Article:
Amo's work fell into oblivion in Germany for a long period. In France he was mentioned in Abbé Grégoire's book De la littérature des Nègres (1808) as one of "all those courageous men who have pleaded the cause of the unhappy Blacks and half-breeds, either through their writings or through their speeches in political assembles, and to societies established for the abolition of the slave trade, and the relief and liberation of slaves." In 1965, a statue in Amo's honor was erected in Halle and his studies were published in 1968 in German and English editions in Halle by the Martin Luther University of Halle-Wittenberg. The university has also established an annual Anton Wilhelm Amo Prize.
Paulin J. Hountondji has argued in The Struggle for Meaning: Reflections on Philosophy, Culture, and Democracy in Africa (2002), that Amo's scholarly work in Germany "could only be part, from beginning to the end, of a non-African theoretical tradition that ... exclusively belonged to the history of Western scholarship". Amo lived most of his active life in Europe, where he had a notable academic career, but his oeuvre has been considered also as a part of the history of African philosophy.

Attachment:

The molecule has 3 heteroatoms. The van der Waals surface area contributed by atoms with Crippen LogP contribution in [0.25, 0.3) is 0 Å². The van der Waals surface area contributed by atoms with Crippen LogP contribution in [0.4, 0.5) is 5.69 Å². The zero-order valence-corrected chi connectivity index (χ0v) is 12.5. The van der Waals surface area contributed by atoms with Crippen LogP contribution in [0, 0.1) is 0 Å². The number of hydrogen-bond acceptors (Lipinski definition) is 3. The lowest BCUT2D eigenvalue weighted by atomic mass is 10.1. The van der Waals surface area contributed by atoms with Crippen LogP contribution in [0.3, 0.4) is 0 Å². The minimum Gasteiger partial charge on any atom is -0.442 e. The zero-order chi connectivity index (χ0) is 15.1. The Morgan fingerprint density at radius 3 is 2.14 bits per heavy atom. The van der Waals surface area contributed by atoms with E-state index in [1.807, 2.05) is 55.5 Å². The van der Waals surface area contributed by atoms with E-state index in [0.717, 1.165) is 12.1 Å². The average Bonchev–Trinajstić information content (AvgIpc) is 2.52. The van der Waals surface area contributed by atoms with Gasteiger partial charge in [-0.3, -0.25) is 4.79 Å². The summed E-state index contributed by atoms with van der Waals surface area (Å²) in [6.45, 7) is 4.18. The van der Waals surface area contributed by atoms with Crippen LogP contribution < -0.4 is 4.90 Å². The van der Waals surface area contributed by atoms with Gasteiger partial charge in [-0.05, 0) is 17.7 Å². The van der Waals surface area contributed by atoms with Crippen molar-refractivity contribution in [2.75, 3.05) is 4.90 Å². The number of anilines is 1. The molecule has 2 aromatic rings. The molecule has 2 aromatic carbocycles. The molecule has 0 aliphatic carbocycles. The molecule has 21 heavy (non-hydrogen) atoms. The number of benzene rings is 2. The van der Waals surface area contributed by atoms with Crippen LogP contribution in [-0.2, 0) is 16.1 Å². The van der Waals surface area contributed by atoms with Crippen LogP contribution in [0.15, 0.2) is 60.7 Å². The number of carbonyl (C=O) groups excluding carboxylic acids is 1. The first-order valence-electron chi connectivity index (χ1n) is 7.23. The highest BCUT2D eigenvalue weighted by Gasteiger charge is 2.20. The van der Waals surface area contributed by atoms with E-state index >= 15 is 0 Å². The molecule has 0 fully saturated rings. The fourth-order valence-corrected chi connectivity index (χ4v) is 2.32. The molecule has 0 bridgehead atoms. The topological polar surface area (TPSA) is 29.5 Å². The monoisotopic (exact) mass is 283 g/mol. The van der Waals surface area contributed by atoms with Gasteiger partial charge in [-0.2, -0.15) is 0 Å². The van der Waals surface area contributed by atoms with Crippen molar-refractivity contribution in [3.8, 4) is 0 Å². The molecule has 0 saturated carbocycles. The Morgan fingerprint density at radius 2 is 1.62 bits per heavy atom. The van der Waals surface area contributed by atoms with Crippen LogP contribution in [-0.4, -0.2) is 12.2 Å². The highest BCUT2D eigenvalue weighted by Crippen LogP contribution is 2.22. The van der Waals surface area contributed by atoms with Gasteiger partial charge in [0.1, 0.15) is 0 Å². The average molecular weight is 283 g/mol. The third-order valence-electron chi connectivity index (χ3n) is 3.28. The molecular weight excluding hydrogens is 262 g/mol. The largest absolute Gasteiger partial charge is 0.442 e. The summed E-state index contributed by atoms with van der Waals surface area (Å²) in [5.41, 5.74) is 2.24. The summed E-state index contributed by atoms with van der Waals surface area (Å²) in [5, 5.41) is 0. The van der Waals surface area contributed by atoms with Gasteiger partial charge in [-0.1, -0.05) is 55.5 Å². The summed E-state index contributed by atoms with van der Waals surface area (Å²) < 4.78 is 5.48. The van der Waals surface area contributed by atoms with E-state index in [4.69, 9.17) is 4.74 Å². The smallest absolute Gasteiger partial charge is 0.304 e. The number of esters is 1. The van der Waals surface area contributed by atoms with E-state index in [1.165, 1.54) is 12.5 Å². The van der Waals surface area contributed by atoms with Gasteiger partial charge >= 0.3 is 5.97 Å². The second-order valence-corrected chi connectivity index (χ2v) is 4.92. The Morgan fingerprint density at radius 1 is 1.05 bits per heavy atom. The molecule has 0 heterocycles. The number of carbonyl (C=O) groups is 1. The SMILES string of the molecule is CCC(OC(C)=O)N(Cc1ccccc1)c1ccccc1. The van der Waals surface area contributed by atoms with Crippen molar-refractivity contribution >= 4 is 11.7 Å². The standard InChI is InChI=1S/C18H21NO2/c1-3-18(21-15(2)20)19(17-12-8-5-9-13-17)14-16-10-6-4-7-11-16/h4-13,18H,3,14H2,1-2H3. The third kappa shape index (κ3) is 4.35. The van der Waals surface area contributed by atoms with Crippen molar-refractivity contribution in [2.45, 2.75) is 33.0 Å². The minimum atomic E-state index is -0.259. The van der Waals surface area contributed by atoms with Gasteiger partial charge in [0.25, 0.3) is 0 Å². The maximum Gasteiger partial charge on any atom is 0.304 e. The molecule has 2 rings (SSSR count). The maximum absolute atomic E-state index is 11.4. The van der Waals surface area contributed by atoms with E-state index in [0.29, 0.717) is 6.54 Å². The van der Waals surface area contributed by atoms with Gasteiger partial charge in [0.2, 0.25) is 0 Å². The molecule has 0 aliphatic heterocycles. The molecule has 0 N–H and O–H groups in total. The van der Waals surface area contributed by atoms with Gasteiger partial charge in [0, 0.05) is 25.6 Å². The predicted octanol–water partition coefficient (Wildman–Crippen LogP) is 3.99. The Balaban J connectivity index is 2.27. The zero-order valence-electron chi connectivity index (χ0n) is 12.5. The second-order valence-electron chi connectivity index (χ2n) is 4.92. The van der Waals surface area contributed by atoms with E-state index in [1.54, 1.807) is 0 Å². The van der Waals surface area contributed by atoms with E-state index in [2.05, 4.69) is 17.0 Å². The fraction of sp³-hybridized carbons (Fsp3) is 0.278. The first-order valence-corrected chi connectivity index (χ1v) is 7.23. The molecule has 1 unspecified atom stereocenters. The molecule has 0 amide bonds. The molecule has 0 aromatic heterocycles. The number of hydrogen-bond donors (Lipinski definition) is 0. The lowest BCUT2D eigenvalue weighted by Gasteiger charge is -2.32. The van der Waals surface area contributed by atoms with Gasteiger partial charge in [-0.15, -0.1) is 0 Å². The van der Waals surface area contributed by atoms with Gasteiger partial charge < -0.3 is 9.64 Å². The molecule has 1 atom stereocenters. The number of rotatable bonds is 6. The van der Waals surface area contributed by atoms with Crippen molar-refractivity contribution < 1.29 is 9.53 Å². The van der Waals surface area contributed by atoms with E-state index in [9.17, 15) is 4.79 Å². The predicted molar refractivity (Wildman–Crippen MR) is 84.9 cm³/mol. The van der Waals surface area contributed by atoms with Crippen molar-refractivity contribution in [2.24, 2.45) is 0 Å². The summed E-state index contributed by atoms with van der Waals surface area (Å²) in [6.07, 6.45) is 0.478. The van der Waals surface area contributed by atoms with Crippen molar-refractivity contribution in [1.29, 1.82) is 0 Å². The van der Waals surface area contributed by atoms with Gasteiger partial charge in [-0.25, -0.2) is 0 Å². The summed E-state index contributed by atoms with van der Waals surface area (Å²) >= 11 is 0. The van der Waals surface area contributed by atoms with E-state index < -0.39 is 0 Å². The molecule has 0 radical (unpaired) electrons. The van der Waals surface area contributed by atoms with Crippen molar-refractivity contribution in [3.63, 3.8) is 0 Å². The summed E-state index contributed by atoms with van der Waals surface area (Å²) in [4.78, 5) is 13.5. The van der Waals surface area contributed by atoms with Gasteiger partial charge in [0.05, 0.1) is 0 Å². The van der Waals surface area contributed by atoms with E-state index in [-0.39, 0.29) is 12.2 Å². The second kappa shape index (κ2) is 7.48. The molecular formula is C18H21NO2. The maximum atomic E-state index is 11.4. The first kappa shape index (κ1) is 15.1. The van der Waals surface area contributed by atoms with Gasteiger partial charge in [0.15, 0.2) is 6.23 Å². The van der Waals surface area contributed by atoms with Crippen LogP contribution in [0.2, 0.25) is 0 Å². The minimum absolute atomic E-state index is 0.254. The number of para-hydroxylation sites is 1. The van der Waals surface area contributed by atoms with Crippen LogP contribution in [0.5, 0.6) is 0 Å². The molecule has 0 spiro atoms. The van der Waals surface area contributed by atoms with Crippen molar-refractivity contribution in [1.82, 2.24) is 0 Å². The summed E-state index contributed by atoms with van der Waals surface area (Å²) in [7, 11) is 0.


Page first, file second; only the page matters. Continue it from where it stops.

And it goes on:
For further reading: Companion to African Philosophy, ed. by Kwasi Wiredu et al. (2003); A Short History of African Philosophy by Barry Hallen (2002); 'Amo' by W. Emmanuel Abraham, in A Companion to the Philosophers, ed. by Robert L. Arrington (1999); African Intellectual Heritage: A Book of Sources, ed. by M.K. Asante and A.S. Abarry (1996); Anton William Amo's Treatise on the Art of Philosophising Soberly and Accurately (with commentaries) by T. Uzodinma Nwala (1990); African Philosophy: Myth and Reality by Paulin J. Hountondji (1983); Anton Wilhelm Amo: der schwarze Philosoph in Halle by Burchard Brentjes (1976); Anton Wilhelm Amo - Im Halle, Wittenberg und Jena by H. Brentjes (1968)